USCG and US Navy Rescue Stranded Fishermen

Interagency Effort Saves Lives in Remote Micronesian Atoll

Survivors-on-Pikelot-Atoll-USCG-Apr-2024

In a commendable display of interagency cooperation and swift response, the United States Coast Guard (USCG) and the United States Navy (USN) collaborated effectively to rescue three fishermen who were stranded on Pikelot Atoll in Micronesia. The successful operation, which unfolded over the course of several days, exemplifies the dedication and proficiency of maritime search and rescue efforts in the region.

The sequence of events commenced on April 6 when the USCG Guam station received a distress call from a concerned relative of the missing fishermen. The callers, kin to the three stranded individuals, reported their failure to return from a fishing expedition to Pikelot Atoll, situated approximately 100 nautical miles northwest of Polowat Atoll in the Federated States of Micronesia. The trio, aged in their 40s, embarked on their voyage from Polowat on March 31 aboard a 20-foot skiff.

Challenges initially beset the search and rescue mission as locating suitable search assets proved arduous. Nevertheless, perseverance prevailed, leading to the deployment of a USN P-8 Poseidon aircraft from Kadena Air Force Base in Japan and the fast response cutter USCGC Oliver Henry, which was already operating within the vicinity of Micronesia. The search area encompassed over 78,000 square nautical miles, demanding meticulous coordination and utilization of available resources.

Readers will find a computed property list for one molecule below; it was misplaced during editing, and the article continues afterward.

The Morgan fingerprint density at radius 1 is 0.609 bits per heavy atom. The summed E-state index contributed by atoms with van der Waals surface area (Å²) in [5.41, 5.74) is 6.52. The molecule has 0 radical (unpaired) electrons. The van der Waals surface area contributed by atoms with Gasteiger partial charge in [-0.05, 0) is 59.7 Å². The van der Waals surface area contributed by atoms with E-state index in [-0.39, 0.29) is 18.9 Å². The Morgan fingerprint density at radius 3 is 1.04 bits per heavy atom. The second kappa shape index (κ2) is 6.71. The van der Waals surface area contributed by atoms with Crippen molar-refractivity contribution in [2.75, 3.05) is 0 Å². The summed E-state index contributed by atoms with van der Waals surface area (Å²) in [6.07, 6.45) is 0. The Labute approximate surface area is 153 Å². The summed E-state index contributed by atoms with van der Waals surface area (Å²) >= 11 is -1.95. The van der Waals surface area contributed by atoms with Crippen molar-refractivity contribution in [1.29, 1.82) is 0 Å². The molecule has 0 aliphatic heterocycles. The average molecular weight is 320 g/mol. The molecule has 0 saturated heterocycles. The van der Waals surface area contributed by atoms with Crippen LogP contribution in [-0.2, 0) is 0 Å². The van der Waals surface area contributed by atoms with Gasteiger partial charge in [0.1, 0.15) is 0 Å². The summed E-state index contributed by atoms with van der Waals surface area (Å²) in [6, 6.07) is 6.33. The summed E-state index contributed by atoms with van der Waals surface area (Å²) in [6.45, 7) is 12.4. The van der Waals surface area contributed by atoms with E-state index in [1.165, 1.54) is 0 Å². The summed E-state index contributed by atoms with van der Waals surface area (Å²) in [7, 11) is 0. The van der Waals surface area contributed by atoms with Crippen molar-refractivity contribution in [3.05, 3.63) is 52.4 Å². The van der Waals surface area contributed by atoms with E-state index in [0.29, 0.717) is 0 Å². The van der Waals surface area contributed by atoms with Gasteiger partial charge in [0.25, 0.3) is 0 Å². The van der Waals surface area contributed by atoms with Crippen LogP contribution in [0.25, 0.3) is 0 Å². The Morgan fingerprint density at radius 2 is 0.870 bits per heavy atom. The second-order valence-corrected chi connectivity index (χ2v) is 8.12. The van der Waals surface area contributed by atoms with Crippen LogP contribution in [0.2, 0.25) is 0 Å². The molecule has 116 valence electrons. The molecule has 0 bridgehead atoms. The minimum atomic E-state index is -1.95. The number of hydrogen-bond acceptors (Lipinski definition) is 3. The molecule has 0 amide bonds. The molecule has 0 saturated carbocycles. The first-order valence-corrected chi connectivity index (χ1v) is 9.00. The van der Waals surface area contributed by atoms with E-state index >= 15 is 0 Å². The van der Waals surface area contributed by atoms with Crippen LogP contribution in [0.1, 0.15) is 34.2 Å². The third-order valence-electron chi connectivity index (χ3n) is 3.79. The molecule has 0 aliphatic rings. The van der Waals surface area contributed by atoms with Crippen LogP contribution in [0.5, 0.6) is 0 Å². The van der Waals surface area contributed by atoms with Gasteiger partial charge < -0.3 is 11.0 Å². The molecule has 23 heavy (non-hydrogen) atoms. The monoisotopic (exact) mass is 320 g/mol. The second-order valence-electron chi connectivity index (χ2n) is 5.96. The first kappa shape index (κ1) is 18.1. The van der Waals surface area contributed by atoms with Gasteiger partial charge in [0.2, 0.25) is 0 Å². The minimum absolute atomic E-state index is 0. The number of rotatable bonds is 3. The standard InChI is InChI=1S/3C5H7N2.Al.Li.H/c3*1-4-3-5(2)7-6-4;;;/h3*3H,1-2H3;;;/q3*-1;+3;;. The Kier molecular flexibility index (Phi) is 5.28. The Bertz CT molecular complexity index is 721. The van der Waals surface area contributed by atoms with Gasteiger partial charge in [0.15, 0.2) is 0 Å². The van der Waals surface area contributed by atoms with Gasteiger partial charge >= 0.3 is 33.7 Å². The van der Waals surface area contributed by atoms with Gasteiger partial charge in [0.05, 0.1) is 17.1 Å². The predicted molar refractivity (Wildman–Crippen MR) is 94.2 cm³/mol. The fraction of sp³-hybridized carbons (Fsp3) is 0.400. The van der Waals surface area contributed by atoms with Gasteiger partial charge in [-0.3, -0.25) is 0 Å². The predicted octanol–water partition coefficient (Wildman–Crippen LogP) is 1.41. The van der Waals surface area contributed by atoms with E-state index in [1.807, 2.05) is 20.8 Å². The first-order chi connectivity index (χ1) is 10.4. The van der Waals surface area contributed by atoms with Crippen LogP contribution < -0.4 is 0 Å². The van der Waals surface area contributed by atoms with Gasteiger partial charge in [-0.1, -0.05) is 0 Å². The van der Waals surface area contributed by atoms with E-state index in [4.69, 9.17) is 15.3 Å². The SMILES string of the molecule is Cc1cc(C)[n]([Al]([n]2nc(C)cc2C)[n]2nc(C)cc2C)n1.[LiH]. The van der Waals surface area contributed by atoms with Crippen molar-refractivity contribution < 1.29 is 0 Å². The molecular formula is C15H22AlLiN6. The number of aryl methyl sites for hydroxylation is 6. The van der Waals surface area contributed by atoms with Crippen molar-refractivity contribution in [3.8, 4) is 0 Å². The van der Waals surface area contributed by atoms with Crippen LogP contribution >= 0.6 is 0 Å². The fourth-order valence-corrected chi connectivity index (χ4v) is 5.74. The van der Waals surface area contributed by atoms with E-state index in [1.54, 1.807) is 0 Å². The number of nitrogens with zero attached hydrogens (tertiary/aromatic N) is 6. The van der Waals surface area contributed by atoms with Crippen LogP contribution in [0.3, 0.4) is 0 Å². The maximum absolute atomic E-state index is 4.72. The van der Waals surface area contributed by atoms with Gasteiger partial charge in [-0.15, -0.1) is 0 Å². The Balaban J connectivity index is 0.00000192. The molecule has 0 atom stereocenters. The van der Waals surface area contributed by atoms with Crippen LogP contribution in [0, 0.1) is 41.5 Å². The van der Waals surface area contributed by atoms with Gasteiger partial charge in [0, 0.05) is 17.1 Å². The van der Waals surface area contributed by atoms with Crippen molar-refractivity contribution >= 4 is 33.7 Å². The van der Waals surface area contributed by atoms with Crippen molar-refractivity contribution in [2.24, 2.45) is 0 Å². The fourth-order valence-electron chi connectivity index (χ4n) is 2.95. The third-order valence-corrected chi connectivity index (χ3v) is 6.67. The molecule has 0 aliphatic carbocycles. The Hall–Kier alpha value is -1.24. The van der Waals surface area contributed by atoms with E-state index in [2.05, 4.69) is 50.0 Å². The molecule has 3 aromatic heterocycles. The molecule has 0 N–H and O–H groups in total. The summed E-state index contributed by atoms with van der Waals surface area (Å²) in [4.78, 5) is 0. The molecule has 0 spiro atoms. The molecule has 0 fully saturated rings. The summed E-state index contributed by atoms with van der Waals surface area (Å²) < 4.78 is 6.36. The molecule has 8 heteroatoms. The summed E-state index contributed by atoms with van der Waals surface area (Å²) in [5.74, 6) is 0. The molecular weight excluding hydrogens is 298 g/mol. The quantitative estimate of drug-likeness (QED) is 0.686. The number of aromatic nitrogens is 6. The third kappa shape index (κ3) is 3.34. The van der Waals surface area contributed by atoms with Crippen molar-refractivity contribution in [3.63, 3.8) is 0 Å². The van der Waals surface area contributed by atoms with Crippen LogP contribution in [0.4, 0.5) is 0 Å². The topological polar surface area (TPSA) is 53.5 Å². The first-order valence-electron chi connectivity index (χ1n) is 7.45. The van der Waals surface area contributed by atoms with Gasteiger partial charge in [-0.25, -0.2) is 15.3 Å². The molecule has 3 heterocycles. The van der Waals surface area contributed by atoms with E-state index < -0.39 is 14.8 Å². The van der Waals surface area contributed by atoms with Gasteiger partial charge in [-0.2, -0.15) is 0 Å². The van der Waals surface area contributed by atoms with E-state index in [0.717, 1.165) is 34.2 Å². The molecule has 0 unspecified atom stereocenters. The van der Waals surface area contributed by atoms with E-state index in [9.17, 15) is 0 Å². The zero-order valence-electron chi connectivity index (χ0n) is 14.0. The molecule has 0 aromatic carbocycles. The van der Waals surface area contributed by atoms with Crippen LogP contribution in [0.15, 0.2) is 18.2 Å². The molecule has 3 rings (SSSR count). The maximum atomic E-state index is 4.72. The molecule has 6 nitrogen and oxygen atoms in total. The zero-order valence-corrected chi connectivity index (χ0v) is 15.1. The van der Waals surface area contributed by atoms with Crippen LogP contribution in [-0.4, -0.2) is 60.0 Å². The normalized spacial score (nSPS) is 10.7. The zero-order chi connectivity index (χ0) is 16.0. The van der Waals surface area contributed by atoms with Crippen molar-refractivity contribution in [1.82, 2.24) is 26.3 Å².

Fortuitously, on April 7, the USN P-8 Poseidon aircraft successfully located the mariners on Pikelot Atoll. The stranded individuals had ingeniously crafted a distress signal by arranging palm fronds to spell out “help” on the beach, significantly facilitating their detection. Promptly responding to the situation, the P-8 aircrew airdropped vital survival supplies to the fishermen. Subsequently, a USCG HC-130J aircraft, dispatched from Honolulu, established communication by delivering a radio to the stranded individuals on the following day.

Upon confirming the fishermen’s condition, it was ascertained that while they possessed sufficient food and water, their vessel had sustained damage, rendering it inoperable. Consequently, they sought assistance to facilitate their safe return home. The USCGC Oliver Henry rendezvoused with the stranded mariners on Pikelot Atoll on the evening of April 9 and subsequently undertook their transport back to Polowat, covering a distance of 100 nautical miles.

Reflecting on the operation’s outcome, Lieutenant Ray Cerrato, commanding officer of USCGC Oliver Henry, underscored the profound impact of such missions, emphasizing the tangible difference made in saving lives and fostering human connections. The successful rescue mission near Pikelot Atoll serves as a testament to the unwavering dedication and professionalism exhibited by maritime responders in safeguarding lives and upholding safety at sea.

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